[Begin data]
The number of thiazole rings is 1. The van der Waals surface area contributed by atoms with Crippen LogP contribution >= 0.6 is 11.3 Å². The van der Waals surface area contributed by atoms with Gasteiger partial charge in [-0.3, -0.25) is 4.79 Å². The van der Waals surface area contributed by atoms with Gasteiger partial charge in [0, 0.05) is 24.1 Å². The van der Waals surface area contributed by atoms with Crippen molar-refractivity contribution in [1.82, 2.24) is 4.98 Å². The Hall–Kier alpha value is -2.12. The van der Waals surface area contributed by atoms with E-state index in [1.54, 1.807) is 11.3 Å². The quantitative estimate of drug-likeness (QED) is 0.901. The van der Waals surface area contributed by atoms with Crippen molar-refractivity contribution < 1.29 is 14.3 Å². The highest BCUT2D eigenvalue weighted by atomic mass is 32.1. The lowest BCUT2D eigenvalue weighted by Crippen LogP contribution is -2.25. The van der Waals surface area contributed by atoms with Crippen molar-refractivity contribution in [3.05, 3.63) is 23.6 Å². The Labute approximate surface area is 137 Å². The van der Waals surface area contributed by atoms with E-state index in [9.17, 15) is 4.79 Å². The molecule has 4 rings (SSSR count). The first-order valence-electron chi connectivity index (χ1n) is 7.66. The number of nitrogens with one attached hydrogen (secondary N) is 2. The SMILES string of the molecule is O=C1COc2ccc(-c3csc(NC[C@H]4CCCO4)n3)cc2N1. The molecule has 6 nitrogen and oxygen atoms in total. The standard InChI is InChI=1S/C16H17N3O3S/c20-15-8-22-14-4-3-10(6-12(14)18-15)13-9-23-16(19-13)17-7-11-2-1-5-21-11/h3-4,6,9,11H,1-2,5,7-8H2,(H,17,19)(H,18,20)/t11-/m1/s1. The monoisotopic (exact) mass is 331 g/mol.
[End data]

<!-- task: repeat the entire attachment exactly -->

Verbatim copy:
The number of thiazole rings is 1. The van der Waals surface area contributed by atoms with Crippen LogP contribution >= 0.6 is 11.3 Å². The van der Waals surface area contributed by atoms with Gasteiger partial charge in [-0.3, -0.25) is 4.79 Å². The van der Waals surface area contributed by atoms with Gasteiger partial charge in [0, 0.05) is 24.1 Å². The van der Waals surface area contributed by atoms with Crippen molar-refractivity contribution in [1.82, 2.24) is 4.98 Å². The Hall–Kier alpha value is -2.12. The van der Waals surface area contributed by atoms with E-state index in [1.54, 1.807) is 11.3 Å². The quantitative estimate of drug-likeness (QED) is 0.901. The van der Waals surface area contributed by atoms with Crippen molar-refractivity contribution < 1.29 is 14.3 Å². The highest BCUT2D eigenvalue weighted by atomic mass is 32.1. The lowest BCUT2D eigenvalue weighted by Crippen LogP contribution is -2.25. The van der Waals surface area contributed by atoms with Crippen molar-refractivity contribution in [3.05, 3.63) is 23.6 Å². The Labute approximate surface area is 137 Å². The van der Waals surface area contributed by atoms with E-state index in [9.17, 15) is 4.79 Å². The molecule has 4 rings (SSSR count). The first-order valence-electron chi connectivity index (χ1n) is 7.66. The number of nitrogens with one attached hydrogen (secondary N) is 2. The SMILES string of the molecule is O=C1COc2ccc(-c3csc(NC[C@H]4CCCO4)n3)cc2N1. The molecule has 6 nitrogen and oxygen atoms in total. The standard InChI is InChI=1S/C16H17N3O3S/c20-15-8-22-14-4-3-10(6-12(14)18-15)13-9-23-16(19-13)17-7-11-2-1-5-21-11/h3-4,6,9,11H,1-2,5,7-8H2,(H,17,19)(H,18,20)/t11-/m1/s1. The monoisotopic (exact) mass is 331 g/mol.